A new study by scientists from Imperial College London finds that people with higher levels of iron are at greater risk of having a stroke, especially the kind of stroke that results from a blood clot or other obstacle traveling from the heart.
For the study, the researchers used genetic information on over 48,000 people from public sources. With the help of technique Mendelian randomization, the researchers identified three “single-letter alterations,” or single nucleotide polymorphisms (SNPs), in their DNA that can raise or reduce the iron status of the individual.
Lead study author Dr. Dipender Gill says: “All these findings highlight potential treatments or lifestyle interventions that may help reduce stroke risk, and that they may offer avenues for further study.”
A new study, conducted by the scientists from the University of Gothenburg in Sweden, finds that light and moderate physical activity, for example walking and swimming, may help reduce the stroke severity.
The study included approximately data from 1,000 individuals who had had a stroke. Having performed the given data, the researchers concluded that those who had been doing several hours of light or moderate physical exercises had less severe strokes compared to those who hadn’t been performing any exercises.
Katharina S. Sunnerhagen, the author of the study, says: “There is a growing body of evidence that physical activity may have a protective effect on the brain and our research adds to that evidence.”
New research, conducted by a team of scientists from McMaster University in Ontario, Canada, finds that people who consume three servings of dairy, including milk, cheese, butter, or cream, a day are almost two times less likely to suffer from heart disease and strokes than people who consume less dairy.
For their study, the researchers analyzed the data from more than 136,000 people from 21 countries aged between 35 and 70 who had taken part in the Prospective Urban Rural Epidemiological (PURE) study. The study focused on environmental, societal, and biological effects on obesity and chronic health issues.
Dr. Mahshid Meghan, a senior research associate at McMaster University, explains: “What I really want to emphasize is that consumption shouldn’t be discouraged but encouraged especially in low-income countries and even in high-income countries where consumption is low. We are not saying people eating seven servings of dairy a day should increase their intake, but that three servings – moderation – is good for you.’
According to a recent analysis of existing studies in the UK, single, divorced and widowed people have higher chances to develop heart disease and stroke. That’s why the authors of the study believe that being married can be another factor that cuts the risk of cardiovascular disease.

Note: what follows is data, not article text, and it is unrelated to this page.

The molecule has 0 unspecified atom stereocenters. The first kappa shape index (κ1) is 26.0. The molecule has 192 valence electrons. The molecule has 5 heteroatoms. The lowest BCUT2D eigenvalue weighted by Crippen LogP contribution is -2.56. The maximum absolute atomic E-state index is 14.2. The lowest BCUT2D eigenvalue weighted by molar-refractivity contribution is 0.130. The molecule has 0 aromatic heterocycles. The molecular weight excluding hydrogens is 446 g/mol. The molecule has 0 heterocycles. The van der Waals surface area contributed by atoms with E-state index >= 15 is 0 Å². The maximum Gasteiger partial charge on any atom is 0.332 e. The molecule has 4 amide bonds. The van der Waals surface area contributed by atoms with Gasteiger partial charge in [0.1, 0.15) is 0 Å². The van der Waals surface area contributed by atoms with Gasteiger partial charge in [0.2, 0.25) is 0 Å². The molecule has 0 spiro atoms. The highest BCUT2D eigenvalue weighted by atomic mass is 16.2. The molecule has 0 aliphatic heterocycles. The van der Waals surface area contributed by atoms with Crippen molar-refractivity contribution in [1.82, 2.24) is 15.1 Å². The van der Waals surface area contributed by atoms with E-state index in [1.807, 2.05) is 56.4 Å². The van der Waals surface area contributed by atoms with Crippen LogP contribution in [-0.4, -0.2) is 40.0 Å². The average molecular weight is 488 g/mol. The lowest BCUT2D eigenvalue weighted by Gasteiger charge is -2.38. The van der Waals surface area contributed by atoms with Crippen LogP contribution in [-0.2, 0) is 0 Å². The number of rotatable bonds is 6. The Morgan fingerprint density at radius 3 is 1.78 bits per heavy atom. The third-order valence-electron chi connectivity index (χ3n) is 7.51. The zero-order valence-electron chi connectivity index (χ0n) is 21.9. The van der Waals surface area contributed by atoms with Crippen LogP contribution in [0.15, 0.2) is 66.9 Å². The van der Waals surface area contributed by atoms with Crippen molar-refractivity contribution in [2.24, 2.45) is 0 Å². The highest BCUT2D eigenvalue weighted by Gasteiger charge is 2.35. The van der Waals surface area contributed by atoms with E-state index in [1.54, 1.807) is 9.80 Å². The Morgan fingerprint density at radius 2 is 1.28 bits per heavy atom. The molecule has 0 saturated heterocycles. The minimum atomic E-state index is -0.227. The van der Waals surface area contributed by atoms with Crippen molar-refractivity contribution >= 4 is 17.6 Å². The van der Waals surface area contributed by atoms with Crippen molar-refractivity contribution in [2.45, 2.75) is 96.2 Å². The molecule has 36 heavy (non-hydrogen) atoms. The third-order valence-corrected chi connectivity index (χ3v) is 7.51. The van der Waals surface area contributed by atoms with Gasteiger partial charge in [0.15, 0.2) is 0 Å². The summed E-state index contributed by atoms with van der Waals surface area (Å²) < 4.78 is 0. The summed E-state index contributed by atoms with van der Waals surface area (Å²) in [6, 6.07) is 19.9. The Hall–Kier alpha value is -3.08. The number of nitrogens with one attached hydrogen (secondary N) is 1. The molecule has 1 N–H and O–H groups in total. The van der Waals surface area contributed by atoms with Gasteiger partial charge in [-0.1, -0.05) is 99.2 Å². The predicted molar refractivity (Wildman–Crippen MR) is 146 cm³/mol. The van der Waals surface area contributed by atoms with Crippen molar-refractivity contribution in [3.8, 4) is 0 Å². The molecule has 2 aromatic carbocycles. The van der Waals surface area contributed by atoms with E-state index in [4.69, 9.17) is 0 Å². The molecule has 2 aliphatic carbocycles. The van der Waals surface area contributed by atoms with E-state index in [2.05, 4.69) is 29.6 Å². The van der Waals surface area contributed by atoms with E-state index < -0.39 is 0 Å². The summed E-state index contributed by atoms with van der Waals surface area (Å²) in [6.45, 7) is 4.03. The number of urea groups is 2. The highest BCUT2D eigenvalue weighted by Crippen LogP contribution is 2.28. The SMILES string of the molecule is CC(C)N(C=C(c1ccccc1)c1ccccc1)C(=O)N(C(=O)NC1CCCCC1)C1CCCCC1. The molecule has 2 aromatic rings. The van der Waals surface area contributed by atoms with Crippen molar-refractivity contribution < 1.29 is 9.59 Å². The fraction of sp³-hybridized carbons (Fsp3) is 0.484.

For the study, a team of researchers examined 34 studies from around the world which included over 2 million participants altogether aged from 42 to 77. The results of the analysis showed that single, divorced or widowed people had 42% higher risk of developing cardiovascular disease compared to married participants.
Lead study author Chun Wai Wong and colleagues conclude: “Future research should focus around whether marital status is a surrogate marker for other adverse health behavior or cardiovascular risk profiles that underlines our reported findings or whether marital status should be considered as a risk factor by itself.”
Women are more vulnerable to strokes than men due to hormones. Nicole Weinberg, M.D., a cardiologist from Providence Saint John’s Health Center in California explains: “Higher hormone levels, particularly estrogen, compromise the integrity of blood vessels. They affect how the vessels stretch and contract, which can make them more vulnerable to arterial dissection [tears] and blood clots.”
Women taking birth control pills, illegal drugs or those who are smoking or pregnant are even at higher risk of a stroke. Stroke symptoms in younger women may differ from the stroke symptoms in older women or men. Here is the list of all stroke symptoms — those, common to all, and those that are only typical for younger women:
Your face looks really off.
Feeling clumsy and weak.
It’s hard to speak.
Dizziness and nausea.
A really strong headache.
Persistent incurable hiccups.
Sudden, drastic, unexplained changes in your personality or mental state.